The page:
The advent of (very) high bitrate services, the availability of high bandwidth transmission systems, and the advantage of ATM statistical mulitplexing gain offered by Gbit/s switches, raise the need for high speed switching and make the exploitation of advanced system concepts and technological advances inevitable.
The first objective of the project is to study the feasibility of 2.4 Gbit/s ATM switching based on the ROXANNE Multi Path Self Routing switching principle.
The second objective is the demonstration of the possibilities of a new electro-optical interconnection technology to solve the interconnection problems inside broadband exchanges.
The main objectives of the research were:
demonstration of asynchronous (ATM) switching at 2.4 gigabits per second based on the ROXANNE multipath selfrouting switch;
demonstration of the potential of a new electrooptical interconnection technology to solve interconnection problems inside broadband exchanges.
Key issues in the research include:
high speed and high density digital signal processing;
high speed and high density interconnection and packaging;
precision mechanics for fibre to fibre and fibre to device alignment.
Achievements of the research include:
a feasibility study of 2.4 gigabits per second ATM switching based on the ROXANNE concept has been completed, down to the level of chip partitioning;
Research on electrooptical board technology, multifibre packaging, and multifibre connector proceeds as scheduled.
The study of 2.4 Gbit/s ATM switching is be based on the switching fabric developed for the RACE 1022 (RATT) demonstrator, and on the use of a new 2.4 Gbit/s line termination card. The RATT demonstrator is capable of switching ATM connections at speeds up to 155 or 622 Mbit/s. However, the switching fabric of the RATT can also accommodate higher external link speeds. Indeed, the multiple path characteristic of the switching fabric implies there is no rigid relation between the external link bitrate and the internal speed of operation of the elements of the switching fabric.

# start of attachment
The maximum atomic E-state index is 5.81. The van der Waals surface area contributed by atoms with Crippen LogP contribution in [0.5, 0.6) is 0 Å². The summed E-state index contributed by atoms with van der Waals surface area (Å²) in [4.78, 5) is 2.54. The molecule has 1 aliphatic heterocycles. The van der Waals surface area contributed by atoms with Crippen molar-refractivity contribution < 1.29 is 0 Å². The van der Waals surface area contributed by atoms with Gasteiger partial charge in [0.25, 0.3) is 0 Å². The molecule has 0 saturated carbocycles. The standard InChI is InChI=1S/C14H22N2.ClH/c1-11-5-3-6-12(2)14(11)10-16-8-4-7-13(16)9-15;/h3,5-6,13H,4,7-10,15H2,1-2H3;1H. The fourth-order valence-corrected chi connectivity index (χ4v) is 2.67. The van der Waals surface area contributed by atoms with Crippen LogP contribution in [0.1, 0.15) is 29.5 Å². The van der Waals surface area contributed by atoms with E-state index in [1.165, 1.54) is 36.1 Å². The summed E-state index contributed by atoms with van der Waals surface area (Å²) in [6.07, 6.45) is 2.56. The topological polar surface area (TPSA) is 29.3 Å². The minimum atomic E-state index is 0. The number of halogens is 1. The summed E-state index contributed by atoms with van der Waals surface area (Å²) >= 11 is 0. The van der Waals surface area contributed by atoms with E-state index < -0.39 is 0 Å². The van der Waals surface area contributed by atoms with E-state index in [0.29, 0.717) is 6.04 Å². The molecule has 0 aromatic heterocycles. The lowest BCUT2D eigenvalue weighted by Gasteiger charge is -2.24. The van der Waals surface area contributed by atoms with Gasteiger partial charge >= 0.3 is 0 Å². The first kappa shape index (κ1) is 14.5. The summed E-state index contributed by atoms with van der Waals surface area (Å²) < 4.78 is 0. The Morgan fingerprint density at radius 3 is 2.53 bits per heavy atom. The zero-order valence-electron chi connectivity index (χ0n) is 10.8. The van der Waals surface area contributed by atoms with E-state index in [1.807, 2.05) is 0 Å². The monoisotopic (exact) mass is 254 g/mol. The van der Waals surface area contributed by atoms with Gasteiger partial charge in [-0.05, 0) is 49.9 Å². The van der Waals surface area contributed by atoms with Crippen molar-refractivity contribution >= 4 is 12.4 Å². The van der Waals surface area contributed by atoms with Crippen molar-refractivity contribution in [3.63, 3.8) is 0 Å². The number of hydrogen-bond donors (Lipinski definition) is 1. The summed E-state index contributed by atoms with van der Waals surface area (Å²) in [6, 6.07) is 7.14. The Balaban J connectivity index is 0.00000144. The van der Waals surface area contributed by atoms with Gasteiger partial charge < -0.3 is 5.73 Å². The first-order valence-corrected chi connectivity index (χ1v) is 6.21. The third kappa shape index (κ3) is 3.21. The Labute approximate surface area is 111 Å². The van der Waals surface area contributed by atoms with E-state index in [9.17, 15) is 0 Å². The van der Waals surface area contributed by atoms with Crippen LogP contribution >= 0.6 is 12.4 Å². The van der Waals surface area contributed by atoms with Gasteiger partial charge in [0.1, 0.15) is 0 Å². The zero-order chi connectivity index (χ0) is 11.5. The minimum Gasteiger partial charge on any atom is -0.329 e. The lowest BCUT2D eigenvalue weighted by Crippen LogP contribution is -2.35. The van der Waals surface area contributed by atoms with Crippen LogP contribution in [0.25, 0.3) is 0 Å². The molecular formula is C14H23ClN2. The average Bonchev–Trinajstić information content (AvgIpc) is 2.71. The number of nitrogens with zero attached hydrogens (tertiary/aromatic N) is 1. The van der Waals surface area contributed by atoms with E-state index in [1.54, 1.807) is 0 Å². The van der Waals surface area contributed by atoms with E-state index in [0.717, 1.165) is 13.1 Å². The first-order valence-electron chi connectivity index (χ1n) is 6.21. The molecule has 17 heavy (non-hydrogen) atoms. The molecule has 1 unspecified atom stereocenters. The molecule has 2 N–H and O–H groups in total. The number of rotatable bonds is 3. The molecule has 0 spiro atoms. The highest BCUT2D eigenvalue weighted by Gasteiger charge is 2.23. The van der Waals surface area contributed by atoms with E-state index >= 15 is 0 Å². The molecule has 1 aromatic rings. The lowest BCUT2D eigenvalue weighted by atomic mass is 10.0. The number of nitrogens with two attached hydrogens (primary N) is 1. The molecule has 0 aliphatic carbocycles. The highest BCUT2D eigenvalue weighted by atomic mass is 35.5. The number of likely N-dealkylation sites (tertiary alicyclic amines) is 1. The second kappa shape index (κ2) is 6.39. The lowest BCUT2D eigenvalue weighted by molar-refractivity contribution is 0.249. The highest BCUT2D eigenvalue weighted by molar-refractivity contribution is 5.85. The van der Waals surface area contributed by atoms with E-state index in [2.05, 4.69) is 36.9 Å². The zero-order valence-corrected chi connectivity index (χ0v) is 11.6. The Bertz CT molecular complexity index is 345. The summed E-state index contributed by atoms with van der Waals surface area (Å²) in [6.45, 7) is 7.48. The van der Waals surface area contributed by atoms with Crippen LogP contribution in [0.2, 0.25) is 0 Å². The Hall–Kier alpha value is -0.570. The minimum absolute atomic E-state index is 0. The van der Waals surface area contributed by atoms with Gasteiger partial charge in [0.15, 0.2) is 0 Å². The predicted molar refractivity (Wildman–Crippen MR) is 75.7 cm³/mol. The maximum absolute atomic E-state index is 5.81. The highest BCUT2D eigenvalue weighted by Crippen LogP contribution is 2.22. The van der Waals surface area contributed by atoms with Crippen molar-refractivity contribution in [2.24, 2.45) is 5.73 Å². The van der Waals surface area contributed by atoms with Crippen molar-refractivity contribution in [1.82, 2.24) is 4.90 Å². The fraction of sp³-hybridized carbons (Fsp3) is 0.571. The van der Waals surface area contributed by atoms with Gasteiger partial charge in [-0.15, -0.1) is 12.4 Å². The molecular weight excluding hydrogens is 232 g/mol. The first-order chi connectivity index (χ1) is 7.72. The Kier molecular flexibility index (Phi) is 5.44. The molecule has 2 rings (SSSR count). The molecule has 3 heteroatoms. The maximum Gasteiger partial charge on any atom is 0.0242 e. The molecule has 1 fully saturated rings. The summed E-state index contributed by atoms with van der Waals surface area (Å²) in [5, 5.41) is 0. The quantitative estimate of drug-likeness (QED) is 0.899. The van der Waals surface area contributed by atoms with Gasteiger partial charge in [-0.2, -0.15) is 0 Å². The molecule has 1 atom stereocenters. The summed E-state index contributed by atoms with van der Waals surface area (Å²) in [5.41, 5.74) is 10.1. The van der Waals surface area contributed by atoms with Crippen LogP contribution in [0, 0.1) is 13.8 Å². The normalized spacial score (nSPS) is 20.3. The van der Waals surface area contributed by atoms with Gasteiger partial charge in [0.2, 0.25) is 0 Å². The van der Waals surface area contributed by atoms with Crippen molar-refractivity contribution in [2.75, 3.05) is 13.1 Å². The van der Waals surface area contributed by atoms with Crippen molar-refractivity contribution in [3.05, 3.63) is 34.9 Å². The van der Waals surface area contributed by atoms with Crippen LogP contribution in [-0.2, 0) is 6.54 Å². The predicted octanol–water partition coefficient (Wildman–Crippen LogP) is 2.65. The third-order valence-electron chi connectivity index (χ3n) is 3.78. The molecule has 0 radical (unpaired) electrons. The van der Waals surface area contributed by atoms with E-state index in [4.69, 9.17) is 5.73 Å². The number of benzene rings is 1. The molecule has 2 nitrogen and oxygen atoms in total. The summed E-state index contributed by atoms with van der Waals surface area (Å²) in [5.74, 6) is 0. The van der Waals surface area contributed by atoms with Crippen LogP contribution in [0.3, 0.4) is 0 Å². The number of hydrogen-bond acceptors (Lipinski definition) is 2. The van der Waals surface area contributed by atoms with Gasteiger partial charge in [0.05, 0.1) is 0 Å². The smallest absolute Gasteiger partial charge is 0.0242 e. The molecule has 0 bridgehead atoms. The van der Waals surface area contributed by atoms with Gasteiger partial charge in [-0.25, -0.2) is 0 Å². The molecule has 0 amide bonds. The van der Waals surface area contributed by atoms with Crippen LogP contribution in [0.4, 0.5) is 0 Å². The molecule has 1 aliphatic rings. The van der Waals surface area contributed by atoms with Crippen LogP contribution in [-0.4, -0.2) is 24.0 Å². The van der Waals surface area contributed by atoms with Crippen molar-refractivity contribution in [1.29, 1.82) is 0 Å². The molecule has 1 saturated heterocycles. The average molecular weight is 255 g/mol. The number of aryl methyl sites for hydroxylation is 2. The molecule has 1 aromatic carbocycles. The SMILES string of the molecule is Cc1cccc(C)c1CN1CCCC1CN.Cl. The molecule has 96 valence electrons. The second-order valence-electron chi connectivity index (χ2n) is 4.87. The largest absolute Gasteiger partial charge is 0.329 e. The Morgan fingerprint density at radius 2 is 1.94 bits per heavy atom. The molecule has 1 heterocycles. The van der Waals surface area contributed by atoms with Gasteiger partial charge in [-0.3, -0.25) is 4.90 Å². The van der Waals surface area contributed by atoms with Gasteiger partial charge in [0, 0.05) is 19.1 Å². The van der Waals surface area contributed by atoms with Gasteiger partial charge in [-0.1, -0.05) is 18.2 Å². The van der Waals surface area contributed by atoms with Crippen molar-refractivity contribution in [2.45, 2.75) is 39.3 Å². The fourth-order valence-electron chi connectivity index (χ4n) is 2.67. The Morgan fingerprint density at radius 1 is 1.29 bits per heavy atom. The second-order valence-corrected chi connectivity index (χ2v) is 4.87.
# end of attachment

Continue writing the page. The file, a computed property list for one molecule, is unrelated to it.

To solve the high speed and high density interconnection problems inside broadband exchanges, an advanced electro-optical interconnection concept is being developed. Using discrete wiring technology, glass optical fibres are embedded in multilayer laminate substrates to realise electro-optical boards and back panels. The board technology is completed by the development of multi-fibre packages, electro-optical surface mount assembly techniques, a high density board to ribbon cable and board to back panel optical connector.
The feasibility of fibre in board parallel optical links was shown in a working demonstrator. In the extension of the project, the manufacturability of the optical interconnection concept is studied. Micro-machining is used for the fabrication of multi-fibre alignment parts. A hands-free backpanel connector is being developed.
- High speed and high density digital signal processing.
- High speed and high density interconnection and packaging.
- Precision mechanics for fibre-to-fibre and fibre-to-device alignment.
- Pulling forward the introduction of broadband services in Europe by reduction of the cost per unit of bandwidth. Due to ATM statistical multiplexing gain, a switch at 2.4 Gbit/s can handle considerably more traffic than 4 switches at 600 Mbit/s or 16 switches at 150 Mbit/s.
- Increased interest in broadband ATM switching through its application to single services having bit rates up to 2.4 Gbit/s.
- Electro-optical interconnection technology should facilitate cost-competitive solutions for the implementation of large broadband switches, based on the combination of optical interconnections and electronic logic.
IP1 5PB Ipswich
IP1 5PB Ipswich
10040 Leini Torino